"How does one get one's mind that clean?" That is the very best question... The answer is a simple answer, but very hard also: Life a good life. Help people. Meditate. Live another good life. Meditate some more. Don't hurt. Don't hurt.
When your mind is more clear, you see the true way the world is made. When you see the true way the world is made, you feel at peace inside. You see how you make your own world, so then you can make a difference if you want.
...I was in control of my spiritual situation, not God; that we had been given the tools for an expanded consciousness and it was up to us to use them, not simply wait around for death and salvation.
People make their armor from their smartness, their anger, or their quiet, or their fear, or their being busy, or their being nice. Some people make it from a big show, always talking. Some make it by being very important. Many people do not make it, though, and those people can begin to see the world as it is.
There are people who are past being hurt, beyond being hurt. You should know this is true. You should try to become one of these people, to make an understanding with yourself that you are not your body, that you are something bigger. That is your work on this earth, do you see? Every experience here is to teach you to do that. Living, dying, every experience.
Every day, many times every day, you can go one way or the other way. You can go with anger or not go. Go with greed or not go. Go with hate or not go. Go with eating too much or sexing too much, or not go. Two ways. These feel like small things, small choices, but every day, across one life, across many, many lives, if you choose the good way, again and again and again, in what you are thinking and what you are doing, if you choose to go away from anger not toward, away from hate, not toward, away from armor, not toward, away from falseness, not toward...then you become this person like you - good, not stealing, not hurting. Some people make good choices in their past lives and so, like you, they are given maybe an easy life for this time. Not the perfect life, not the life with no trouble or pain in it at all, but a life where it easier to turn the mind to the spiritual part... So you have a small quiet space in your mind from that. And that quiet space gives you a chance to see deep, deep into the world if you want to. Another choice, yes? You can take that choice and look deep, or no. But if a person goes the other way, little choice and little choice toward the bad and the selfish, life after life, hour after hour, then this spirit does not have the good incarnation, so does not have the quiet space. Sometimes that person becomes the one who kills, who rapes, who hurts. Other times, in this life, they maybe make a big change to the good. Do you see?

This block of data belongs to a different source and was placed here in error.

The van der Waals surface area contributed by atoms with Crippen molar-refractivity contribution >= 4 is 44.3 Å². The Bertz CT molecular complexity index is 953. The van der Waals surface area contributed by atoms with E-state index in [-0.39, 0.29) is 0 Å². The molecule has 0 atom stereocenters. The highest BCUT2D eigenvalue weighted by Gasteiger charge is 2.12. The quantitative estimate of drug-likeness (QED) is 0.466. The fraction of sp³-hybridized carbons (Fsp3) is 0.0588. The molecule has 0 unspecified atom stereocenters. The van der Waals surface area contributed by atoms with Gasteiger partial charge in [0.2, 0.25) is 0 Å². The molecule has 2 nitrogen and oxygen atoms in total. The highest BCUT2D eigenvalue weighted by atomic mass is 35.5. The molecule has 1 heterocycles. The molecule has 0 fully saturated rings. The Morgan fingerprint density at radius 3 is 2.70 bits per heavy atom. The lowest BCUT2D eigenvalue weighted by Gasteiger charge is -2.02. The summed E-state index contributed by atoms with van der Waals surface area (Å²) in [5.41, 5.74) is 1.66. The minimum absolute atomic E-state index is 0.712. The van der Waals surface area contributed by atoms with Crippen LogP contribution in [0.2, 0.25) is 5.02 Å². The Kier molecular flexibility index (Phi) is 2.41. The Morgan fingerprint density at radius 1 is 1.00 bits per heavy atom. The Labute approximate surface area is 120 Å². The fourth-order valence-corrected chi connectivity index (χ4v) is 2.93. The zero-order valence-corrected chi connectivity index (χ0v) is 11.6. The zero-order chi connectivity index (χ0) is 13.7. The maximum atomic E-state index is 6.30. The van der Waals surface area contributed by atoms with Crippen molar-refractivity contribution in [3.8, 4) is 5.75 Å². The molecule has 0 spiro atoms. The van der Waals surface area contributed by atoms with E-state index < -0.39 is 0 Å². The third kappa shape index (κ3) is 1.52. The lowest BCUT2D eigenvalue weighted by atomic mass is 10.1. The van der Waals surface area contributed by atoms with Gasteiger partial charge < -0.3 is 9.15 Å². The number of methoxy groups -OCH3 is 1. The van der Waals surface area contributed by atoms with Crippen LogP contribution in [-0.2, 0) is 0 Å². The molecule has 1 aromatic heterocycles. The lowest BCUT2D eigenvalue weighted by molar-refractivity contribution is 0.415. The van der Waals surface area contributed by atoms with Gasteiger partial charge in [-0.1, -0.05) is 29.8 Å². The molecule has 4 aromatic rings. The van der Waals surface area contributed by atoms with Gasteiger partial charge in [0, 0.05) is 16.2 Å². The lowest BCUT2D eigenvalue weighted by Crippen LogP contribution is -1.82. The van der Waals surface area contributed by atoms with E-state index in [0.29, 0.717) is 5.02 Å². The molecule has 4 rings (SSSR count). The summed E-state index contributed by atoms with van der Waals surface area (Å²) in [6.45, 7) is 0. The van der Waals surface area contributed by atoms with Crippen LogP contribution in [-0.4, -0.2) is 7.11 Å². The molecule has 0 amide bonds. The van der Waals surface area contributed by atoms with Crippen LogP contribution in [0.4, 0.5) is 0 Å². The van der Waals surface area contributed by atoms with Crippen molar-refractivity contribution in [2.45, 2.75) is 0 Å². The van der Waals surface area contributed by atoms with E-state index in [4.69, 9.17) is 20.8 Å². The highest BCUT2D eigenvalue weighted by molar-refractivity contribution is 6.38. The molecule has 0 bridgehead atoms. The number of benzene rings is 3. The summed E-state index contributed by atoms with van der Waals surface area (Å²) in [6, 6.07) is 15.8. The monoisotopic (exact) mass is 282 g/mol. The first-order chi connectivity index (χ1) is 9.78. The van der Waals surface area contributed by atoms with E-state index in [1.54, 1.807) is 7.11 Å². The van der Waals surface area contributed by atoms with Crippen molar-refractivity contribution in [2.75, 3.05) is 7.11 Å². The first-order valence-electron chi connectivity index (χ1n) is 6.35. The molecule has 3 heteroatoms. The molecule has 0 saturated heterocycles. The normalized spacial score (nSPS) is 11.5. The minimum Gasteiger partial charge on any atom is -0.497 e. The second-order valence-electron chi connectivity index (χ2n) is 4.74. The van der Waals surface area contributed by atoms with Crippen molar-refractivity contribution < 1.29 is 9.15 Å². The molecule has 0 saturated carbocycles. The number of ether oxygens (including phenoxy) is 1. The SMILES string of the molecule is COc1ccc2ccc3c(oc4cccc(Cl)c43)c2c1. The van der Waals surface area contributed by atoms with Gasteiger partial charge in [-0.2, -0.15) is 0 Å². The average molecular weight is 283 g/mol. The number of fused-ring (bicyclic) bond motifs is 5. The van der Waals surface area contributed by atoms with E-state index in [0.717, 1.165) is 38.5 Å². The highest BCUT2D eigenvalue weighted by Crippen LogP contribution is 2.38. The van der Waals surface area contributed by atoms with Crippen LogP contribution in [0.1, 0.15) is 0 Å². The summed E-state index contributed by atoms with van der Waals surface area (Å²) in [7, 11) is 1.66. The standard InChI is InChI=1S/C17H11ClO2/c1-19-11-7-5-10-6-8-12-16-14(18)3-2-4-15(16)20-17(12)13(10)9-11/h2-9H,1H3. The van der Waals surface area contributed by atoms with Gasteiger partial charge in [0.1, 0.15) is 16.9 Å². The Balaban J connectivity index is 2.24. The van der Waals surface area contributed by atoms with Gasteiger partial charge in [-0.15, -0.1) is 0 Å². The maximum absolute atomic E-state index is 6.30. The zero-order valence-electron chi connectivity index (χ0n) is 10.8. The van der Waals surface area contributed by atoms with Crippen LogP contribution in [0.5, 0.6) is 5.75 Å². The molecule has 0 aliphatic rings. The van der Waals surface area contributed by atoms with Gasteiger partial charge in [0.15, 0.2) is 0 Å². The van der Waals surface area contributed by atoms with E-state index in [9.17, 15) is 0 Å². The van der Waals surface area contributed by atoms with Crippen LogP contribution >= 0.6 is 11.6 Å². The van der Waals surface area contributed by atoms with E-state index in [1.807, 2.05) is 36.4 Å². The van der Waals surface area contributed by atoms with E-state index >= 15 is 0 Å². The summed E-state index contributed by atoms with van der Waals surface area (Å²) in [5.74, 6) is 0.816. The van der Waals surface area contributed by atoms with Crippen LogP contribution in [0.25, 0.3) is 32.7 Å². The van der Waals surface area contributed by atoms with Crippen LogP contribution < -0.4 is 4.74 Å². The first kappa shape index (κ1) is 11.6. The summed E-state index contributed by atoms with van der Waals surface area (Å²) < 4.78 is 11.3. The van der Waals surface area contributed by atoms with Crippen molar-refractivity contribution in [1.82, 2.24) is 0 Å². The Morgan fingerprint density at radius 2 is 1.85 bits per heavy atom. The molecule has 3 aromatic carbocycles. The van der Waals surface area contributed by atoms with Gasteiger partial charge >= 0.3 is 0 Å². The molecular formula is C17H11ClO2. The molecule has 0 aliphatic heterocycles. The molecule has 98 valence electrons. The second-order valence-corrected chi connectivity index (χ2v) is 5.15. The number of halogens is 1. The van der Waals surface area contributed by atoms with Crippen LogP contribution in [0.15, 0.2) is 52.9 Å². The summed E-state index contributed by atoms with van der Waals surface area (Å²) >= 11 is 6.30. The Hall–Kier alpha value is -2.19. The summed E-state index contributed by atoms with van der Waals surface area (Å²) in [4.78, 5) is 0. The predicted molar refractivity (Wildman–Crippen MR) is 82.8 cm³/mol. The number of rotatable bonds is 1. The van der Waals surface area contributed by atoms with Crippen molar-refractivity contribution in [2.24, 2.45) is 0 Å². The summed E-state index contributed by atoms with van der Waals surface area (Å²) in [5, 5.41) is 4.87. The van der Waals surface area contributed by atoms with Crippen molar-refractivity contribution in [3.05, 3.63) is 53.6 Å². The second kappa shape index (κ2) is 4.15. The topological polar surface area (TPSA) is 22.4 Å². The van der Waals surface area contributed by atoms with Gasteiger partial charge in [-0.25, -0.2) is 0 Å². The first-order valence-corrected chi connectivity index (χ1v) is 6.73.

...God is just giving out love and giving out love and giving out love, like a...like a very nice music is always playing. If you hurt people you make yourself deaf to this music, that's all. Not God's fault, your fault. Not God's judgement, your choice, you see? Life and life you make yourself no chance, and then one life maybe you start to change, and be a little quiet inside, and listen to this music that is always there - for you, for the bad people, always there. Even the most bad people live in their trouble for thousands of lives, and then, one moment, they chose a different way. They go this way and not that way. One choice, another choice. They start to come on the long trip home.